WRITING DOWN THE DECADES
by Sharon Barett
It was 1974 and Barbara Corcoran was in Kansas meeting a group of children who were fans of her many books for young readers. One of the things she vividly remembers from that meeting is this:
A pigtailed girl ran up to me and said challengingly, You an author?
I admitted that I was.
I dont believe it, the girl replied.
Cause, she said with complete certainty. Authors are dead.
Move ahead twenty-four years to June 1998. Corcoran, now eighty-seven, is a featured participant on A Quality of Lifes End, a weeklong series on Montana Public Radio, not because of her age, but because she is very much an author and very much alive. Every day of the series, her work can be heard on KUFMs childrens radio program, The Pea Green Boat. The story called Jordan is one that she adapted at the request of the series director from her young adult novel, May I Cross Your Golden River?
That novel, which deals with a sixteen-year-old boy dying of Lou Gehrigs disease, is one of seventy-two novels-yes, seventy-two-for middle-grade to high-school readers Corcoran has written since she received a masters degree in English in 1953 from The University of Montana.
Originally from Massachusetts and a Wellesley graduate, Corcoran spent a number of years pursuing, without much success, her first loves-theater and playwriting. Then on a later visit to Montana, she met with H.G. Merriam, head of the Universitys English department. I wanted to know if it would be absurd for a forty-two-year-old woman to enroll in the graduate school, she says.
The English department faculty included Walter Van Tillburg Clark, the author of one of my favorite novels, The Ox-Bow Incident, Corcoran recalls. Walter Clark was a wonderful teacher, and the cla
Corcorans recollections of the controversial critic and essayist Leslie Fiedler, who replaced Merriam as department chair, are not quite as pleasant. For her thesis, she wrote a giddy little comedy about faculty life called Two-thirds of a Ghost. It was performed on campus and everyone loved it, including Mrs. Fiedler-everyone except Dr. Fiedler, who never gave us a smile. She then submitted the play to a national contest at the Samuel French Play Co., where it won second place and $350.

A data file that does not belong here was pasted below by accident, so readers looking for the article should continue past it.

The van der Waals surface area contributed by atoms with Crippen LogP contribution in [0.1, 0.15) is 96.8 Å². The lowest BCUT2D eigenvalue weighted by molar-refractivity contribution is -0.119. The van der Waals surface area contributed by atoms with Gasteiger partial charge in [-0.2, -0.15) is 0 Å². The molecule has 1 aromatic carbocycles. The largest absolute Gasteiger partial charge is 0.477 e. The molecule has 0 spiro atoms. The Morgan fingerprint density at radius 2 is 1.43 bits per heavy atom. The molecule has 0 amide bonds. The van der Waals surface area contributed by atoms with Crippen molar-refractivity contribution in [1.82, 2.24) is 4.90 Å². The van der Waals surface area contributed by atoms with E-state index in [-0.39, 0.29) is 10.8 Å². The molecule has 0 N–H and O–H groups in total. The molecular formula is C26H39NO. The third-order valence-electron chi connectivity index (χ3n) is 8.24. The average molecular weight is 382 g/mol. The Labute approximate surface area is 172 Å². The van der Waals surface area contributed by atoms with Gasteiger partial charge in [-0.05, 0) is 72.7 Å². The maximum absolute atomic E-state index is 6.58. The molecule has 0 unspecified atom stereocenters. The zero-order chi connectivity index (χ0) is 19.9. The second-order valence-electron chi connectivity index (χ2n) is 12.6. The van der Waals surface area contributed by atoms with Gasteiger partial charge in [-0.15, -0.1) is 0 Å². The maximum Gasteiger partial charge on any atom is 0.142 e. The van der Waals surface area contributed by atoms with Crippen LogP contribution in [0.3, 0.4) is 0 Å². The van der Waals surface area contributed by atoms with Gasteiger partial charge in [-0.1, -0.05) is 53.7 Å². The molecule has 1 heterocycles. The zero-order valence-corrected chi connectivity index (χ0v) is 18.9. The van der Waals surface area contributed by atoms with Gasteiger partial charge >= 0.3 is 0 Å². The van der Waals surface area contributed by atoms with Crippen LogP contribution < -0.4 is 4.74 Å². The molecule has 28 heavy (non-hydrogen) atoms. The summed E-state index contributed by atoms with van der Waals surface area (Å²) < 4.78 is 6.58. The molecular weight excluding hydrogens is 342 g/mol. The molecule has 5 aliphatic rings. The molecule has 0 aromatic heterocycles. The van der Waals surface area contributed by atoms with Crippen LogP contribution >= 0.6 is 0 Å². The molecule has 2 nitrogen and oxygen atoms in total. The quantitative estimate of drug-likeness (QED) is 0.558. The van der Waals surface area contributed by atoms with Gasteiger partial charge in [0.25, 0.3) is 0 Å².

Years later, Corcoran says she tried to capture this 1953 campus in a book called Sasha, My Friend. That book is a perennial favorite of young readers.
Another favorite is Sam, Corcorans first novel, which was published in 1967. She had intended this coming-of-age novel for adults, but an editor at Atheneum thought it was perfect for children. So Sam became what Corcoran calls her accidental entry into writing and was followed by a long list of titles.
Sam, which depicts the Flathead Lake area, is one of many books whose settings were inspired by Corcorans love of Montana. Dont Slam the Door When You Go, for example, is set in a Montana ghost town modeled after Garnet. A Horse Named Sky centers on Lolo, and her most recent book, Wolf at the Door, published in 1993, takes place near Flathead Lake.
Corcoran says she enjoys writing for young adults because, as an author, you have a closer relationship with your readers. Their response is immediate. It is also an interesting age, she says, because young adults are dealing with lots of conflicts about their families and their futures-conflicts that have not really changed over the years.
What has changed are the kids. I have written for two generations now, Corcoran says, and anyone who speaks disparagingly of todays kids has me to battle. They are in my opinion smarter, more receptive to ideas, more responsible than the average group of children in my generation ever was.
Corcorans prolific outpouring of work-which includes books translated into German, Spanish, Swedish and a variety of other languages-has earned her a variety of regional and national awards (see box). In 1992, Corcoran received UMs Merriam Award, named for the man who nearly four decades earlier had believed it was not absurd for a middle-aged woman to enroll in graduate school.
As for authors, living or dead, Corcoran, who is at work on her memoirs, says, My own opinion is that an author isnt dead as long as one child reads one book of hers. Or remembers one little insight from that book. M